The cows there were young cows being raised to produce milk, and older cows that had dried up and would be bred. They’re cycled to the milking barn once they freshen, and taken back to the home farm when they’ve made their last milk. Hay for the animals and extra hay for the milking barn were kept there, and Kaufman said the family’s had many offers from other farmers to drop off hay if needed. A large tractor and smaller Ford tractor were destroyed in the blaze along with many smaller tools. As Chilton was sifting through the hay, he found a blackened set of bolt cutters that seemed to still work. There were so many small tools in the barn, “We won’t know what’s gone until we go to get them,” said Kaufman. Though their home is within yards of where the barn stood, there was no heat or smoke damage. Their attached garage was fine, too. The farm was taken over in 1956 by Derrick’s father, and along with the death of his animals, that history has made for significant emotional fallout. “This was definitely a family legacy, and it's hitting him pretty hard,” said Kaufman.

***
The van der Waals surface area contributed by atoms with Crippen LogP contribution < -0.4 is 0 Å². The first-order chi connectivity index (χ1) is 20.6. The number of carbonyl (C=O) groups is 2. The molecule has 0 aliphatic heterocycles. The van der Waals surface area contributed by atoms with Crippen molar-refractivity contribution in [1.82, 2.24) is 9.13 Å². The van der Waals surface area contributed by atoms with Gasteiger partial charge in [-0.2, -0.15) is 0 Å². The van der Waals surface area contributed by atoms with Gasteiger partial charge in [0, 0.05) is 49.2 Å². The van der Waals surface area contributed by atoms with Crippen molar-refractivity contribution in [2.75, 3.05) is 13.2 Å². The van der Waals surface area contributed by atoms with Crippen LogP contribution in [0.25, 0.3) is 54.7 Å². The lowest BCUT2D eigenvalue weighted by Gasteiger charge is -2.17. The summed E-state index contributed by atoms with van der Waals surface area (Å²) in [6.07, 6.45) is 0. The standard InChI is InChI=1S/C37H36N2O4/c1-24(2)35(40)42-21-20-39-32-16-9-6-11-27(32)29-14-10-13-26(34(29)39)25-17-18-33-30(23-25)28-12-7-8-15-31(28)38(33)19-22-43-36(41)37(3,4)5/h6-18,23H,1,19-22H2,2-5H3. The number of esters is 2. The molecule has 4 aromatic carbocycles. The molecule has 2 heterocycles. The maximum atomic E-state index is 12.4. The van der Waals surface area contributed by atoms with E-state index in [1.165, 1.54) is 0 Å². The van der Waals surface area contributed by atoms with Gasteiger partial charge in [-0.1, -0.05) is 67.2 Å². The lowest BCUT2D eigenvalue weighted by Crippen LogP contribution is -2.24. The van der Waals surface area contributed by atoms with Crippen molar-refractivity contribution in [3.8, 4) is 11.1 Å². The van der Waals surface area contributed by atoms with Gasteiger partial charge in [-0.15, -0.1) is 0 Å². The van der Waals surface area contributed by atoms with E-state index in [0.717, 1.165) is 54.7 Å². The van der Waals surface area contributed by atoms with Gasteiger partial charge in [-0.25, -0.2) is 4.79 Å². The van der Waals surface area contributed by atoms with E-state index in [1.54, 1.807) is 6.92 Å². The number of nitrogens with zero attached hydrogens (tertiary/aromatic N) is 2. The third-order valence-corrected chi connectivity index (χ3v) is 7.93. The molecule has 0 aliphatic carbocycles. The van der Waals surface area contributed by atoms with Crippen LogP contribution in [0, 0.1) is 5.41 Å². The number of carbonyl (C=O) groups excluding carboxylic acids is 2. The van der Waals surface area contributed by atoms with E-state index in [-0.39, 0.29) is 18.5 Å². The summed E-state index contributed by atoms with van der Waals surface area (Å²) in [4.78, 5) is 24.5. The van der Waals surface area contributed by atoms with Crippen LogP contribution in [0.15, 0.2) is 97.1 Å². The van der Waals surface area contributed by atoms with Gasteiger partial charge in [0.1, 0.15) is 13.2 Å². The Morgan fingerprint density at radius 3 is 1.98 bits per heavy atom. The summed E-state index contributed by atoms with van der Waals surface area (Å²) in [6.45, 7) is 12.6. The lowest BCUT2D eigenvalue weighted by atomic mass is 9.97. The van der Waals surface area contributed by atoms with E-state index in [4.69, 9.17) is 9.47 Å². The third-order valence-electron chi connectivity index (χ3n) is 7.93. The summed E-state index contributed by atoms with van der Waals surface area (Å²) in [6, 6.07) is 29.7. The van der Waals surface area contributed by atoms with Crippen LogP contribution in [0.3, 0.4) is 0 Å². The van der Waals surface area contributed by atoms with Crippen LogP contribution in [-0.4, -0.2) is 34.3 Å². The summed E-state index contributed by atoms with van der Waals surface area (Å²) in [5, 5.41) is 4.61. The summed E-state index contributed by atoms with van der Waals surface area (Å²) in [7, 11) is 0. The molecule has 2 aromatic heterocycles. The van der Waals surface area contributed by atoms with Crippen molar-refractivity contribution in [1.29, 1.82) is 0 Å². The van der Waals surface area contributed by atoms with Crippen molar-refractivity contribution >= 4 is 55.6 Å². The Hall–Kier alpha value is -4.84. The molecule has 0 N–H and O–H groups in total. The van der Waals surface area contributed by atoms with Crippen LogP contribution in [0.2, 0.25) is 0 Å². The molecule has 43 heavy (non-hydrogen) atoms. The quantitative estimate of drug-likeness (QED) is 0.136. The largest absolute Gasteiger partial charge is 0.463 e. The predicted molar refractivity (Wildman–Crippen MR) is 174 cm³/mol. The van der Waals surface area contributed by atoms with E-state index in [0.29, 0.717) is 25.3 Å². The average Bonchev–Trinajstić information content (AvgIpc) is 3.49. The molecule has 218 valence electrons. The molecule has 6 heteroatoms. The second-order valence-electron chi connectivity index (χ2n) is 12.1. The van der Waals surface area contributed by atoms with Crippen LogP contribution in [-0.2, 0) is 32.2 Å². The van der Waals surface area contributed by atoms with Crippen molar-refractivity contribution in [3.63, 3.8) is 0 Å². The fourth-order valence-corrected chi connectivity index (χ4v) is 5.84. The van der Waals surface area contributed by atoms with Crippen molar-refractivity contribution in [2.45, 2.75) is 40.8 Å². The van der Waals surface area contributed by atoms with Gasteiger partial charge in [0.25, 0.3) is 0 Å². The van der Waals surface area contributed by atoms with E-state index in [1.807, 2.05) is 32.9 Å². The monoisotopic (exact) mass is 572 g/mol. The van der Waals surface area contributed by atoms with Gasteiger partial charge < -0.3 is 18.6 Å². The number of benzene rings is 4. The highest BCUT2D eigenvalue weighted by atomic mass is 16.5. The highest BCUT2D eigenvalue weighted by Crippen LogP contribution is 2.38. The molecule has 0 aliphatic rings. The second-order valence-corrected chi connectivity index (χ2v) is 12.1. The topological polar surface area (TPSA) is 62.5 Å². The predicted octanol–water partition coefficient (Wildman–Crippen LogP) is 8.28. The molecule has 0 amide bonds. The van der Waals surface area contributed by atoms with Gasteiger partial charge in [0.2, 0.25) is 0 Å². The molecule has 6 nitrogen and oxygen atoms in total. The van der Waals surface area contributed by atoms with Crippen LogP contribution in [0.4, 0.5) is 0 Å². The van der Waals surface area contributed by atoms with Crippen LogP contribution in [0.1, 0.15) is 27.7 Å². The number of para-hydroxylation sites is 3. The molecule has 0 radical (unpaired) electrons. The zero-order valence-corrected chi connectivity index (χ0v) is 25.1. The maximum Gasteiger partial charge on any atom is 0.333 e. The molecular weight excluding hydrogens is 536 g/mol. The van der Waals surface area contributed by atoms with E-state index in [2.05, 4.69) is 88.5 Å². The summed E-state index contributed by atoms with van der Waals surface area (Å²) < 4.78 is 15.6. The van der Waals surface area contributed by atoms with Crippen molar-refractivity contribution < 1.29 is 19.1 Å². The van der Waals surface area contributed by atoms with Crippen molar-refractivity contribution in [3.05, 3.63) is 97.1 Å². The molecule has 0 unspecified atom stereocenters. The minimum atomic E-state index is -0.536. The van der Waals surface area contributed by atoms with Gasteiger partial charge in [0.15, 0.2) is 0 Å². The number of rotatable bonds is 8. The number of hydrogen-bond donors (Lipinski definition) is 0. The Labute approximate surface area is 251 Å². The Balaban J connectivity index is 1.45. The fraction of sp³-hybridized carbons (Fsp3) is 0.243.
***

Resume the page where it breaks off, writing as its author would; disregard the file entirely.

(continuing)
Wild Turkey Federation banquet to be held PERU— The National Wild Turkey Federation will hold its annual Hunting Heritage Banquet March 24 at 5 p.m. The benefit will be held at the Peru VFW Post 309 on Rte. 22B. Doors will open at 5 p.m. and dinner will be served at 6:30 p.m. with a choice of prime rib and stuffed chicken breast. Salad, dessert, At the benefit there will be an opportunity for a guest to take home the gun of the year, a Benelli R1 S-Auto AA Walnut Stock 30.06 caliber. The ticket price will be $60 for a single tickett, $85 for couples. All ticket purchase include a one year membership to NWTF or Wheeling Sportsman. For more information or to make a reservation call Dick and Sandra Harwood at 643-7048.
March 17, 2012
Complacency over outrage T
Slang on the Slopes